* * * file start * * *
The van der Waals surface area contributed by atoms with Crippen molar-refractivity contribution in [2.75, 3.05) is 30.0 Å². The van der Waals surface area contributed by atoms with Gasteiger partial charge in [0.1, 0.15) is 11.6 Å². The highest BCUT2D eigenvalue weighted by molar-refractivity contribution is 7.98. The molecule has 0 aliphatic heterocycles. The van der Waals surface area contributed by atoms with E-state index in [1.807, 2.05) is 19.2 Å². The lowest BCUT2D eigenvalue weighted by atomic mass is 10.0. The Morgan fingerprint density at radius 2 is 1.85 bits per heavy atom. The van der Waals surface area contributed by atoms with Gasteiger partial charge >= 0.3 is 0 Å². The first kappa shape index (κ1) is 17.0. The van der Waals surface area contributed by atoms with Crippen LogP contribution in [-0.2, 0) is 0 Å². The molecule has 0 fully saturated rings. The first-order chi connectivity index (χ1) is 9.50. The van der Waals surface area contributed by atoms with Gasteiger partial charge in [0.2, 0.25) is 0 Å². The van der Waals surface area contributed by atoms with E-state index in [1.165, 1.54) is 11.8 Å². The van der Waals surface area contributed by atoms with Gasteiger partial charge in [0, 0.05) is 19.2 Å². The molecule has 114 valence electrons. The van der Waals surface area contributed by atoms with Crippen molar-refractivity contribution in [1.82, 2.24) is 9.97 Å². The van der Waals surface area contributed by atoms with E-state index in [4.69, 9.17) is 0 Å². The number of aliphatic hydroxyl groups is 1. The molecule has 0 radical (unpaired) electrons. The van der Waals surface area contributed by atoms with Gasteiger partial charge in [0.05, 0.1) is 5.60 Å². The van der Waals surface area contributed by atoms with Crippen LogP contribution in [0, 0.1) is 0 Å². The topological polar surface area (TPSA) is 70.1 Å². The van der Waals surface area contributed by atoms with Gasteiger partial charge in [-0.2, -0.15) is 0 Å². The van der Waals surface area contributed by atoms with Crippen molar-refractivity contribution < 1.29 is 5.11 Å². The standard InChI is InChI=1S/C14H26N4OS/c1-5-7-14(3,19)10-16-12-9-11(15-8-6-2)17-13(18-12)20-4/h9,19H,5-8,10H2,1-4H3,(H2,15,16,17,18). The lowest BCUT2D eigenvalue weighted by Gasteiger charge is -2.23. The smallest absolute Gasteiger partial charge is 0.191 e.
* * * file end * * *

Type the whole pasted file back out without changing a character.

The van der Waals surface area contributed by atoms with Crippen molar-refractivity contribution in [2.75, 3.05) is 30.0 Å². The van der Waals surface area contributed by atoms with Gasteiger partial charge in [0.1, 0.15) is 11.6 Å². The highest BCUT2D eigenvalue weighted by molar-refractivity contribution is 7.98. The molecule has 0 aliphatic heterocycles. The van der Waals surface area contributed by atoms with E-state index in [1.807, 2.05) is 19.2 Å². The lowest BCUT2D eigenvalue weighted by atomic mass is 10.0. The Morgan fingerprint density at radius 2 is 1.85 bits per heavy atom. The van der Waals surface area contributed by atoms with Gasteiger partial charge >= 0.3 is 0 Å². The first kappa shape index (κ1) is 17.0. The van der Waals surface area contributed by atoms with Crippen LogP contribution in [-0.2, 0) is 0 Å². The molecule has 0 fully saturated rings. The first-order chi connectivity index (χ1) is 9.50. The van der Waals surface area contributed by atoms with Gasteiger partial charge in [0.2, 0.25) is 0 Å². The van der Waals surface area contributed by atoms with E-state index in [1.165, 1.54) is 11.8 Å². The van der Waals surface area contributed by atoms with Gasteiger partial charge in [0, 0.05) is 19.2 Å². The molecule has 114 valence electrons. The van der Waals surface area contributed by atoms with Crippen molar-refractivity contribution in [1.82, 2.24) is 9.97 Å². The van der Waals surface area contributed by atoms with E-state index in [4.69, 9.17) is 0 Å². The number of aliphatic hydroxyl groups is 1. The molecule has 0 radical (unpaired) electrons. The van der Waals surface area contributed by atoms with Gasteiger partial charge in [0.05, 0.1) is 5.60 Å². The van der Waals surface area contributed by atoms with Crippen LogP contribution in [0, 0.1) is 0 Å². The topological polar surface area (TPSA) is 70.1 Å². The van der Waals surface area contributed by atoms with Gasteiger partial charge in [-0.2, -0.15) is 0 Å². The van der Waals surface area contributed by atoms with Crippen molar-refractivity contribution < 1.29 is 5.11 Å². The standard InChI is InChI=1S/C14H26N4OS/c1-5-7-14(3,19)10-16-12-9-11(15-8-6-2)17-13(18-12)20-4/h9,19H,5-8,10H2,1-4H3,(H2,15,16,17,18). The lowest BCUT2D eigenvalue weighted by Gasteiger charge is -2.23. The smallest absolute Gasteiger partial charge is 0.191 e.